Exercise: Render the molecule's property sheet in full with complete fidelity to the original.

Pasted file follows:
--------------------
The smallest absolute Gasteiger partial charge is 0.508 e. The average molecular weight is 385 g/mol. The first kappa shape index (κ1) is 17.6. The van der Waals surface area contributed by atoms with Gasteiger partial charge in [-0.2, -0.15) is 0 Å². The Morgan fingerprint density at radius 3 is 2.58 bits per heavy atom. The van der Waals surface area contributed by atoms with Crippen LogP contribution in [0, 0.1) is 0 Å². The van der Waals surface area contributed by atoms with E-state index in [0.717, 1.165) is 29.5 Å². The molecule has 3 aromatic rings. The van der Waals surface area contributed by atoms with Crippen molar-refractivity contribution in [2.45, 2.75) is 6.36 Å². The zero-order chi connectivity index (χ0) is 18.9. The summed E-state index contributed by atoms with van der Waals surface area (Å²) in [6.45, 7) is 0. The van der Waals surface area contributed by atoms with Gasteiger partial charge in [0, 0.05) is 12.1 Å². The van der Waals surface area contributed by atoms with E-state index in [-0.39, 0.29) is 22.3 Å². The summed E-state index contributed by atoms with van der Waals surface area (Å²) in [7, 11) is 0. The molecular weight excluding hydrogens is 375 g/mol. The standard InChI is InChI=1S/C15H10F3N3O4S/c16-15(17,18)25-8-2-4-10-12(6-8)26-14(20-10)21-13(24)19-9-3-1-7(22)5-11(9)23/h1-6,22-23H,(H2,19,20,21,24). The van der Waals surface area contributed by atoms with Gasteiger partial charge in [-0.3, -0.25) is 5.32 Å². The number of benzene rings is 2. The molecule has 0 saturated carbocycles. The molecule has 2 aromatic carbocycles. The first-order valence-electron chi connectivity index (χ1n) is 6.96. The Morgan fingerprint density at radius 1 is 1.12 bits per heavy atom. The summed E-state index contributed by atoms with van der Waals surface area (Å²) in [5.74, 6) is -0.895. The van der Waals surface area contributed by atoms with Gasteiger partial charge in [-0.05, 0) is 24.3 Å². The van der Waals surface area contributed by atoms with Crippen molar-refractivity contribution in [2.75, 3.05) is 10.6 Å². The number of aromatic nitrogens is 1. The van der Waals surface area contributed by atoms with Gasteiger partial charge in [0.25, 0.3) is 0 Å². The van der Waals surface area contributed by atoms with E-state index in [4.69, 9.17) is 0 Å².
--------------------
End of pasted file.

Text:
The smallest absolute Gasteiger partial charge is 0.508 e. The average molecular weight is 385 g/mol. The first kappa shape index (κ1) is 17.6. The van der Waals surface area contributed by atoms with Gasteiger partial charge in [-0.2, -0.15) is 0 Å². The Morgan fingerprint density at radius 3 is 2.58 bits per heavy atom. The van der Waals surface area contributed by atoms with Crippen LogP contribution in [0, 0.1) is 0 Å². The van der Waals surface area contributed by atoms with E-state index in [0.717, 1.165) is 29.5 Å². The molecule has 3 aromatic rings. The van der Waals surface area contributed by atoms with Crippen molar-refractivity contribution in [2.45, 2.75) is 6.36 Å². The zero-order chi connectivity index (χ0) is 18.9. The summed E-state index contributed by atoms with van der Waals surface area (Å²) in [6.45, 7) is 0. The van der Waals surface area contributed by atoms with Gasteiger partial charge in [0, 0.05) is 12.1 Å². The van der Waals surface area contributed by atoms with E-state index in [-0.39, 0.29) is 22.3 Å². The summed E-state index contributed by atoms with van der Waals surface area (Å²) in [7, 11) is 0. The molecular weight excluding hydrogens is 375 g/mol. The standard InChI is InChI=1S/C15H10F3N3O4S/c16-15(17,18)25-8-2-4-10-12(6-8)26-14(20-10)21-13(24)19-9-3-1-7(22)5-11(9)23/h1-6,22-23H,(H2,19,20,21,24). The van der Waals surface area contributed by atoms with Gasteiger partial charge in [-0.3, -0.25) is 5.32 Å². The number of benzene rings is 2. The molecule has 0 saturated carbocycles. The molecule has 2 aromatic carbocycles. The first-order valence-electron chi connectivity index (χ1n) is 6.96. The Morgan fingerprint density at radius 1 is 1.12 bits per heavy atom. The summed E-state index contributed by atoms with van der Waals surface area (Å²) in [5.74, 6) is -0.895. The van der Waals surface area contributed by atoms with Gasteiger partial charge in [-0.05, 0) is 24.3 Å². The van der Waals surface area contributed by atoms with Crippen molar-refractivity contribution in [2.75, 3.05) is 10.6 Å². The number of aromatic nitrogens is 1. The van der Waals surface area contributed by atoms with Gasteiger partial charge in [0.25, 0.3) is 0 Å². The van der Waals surface area contributed by atoms with E-state index in [4.69, 9.17) is 0 Å².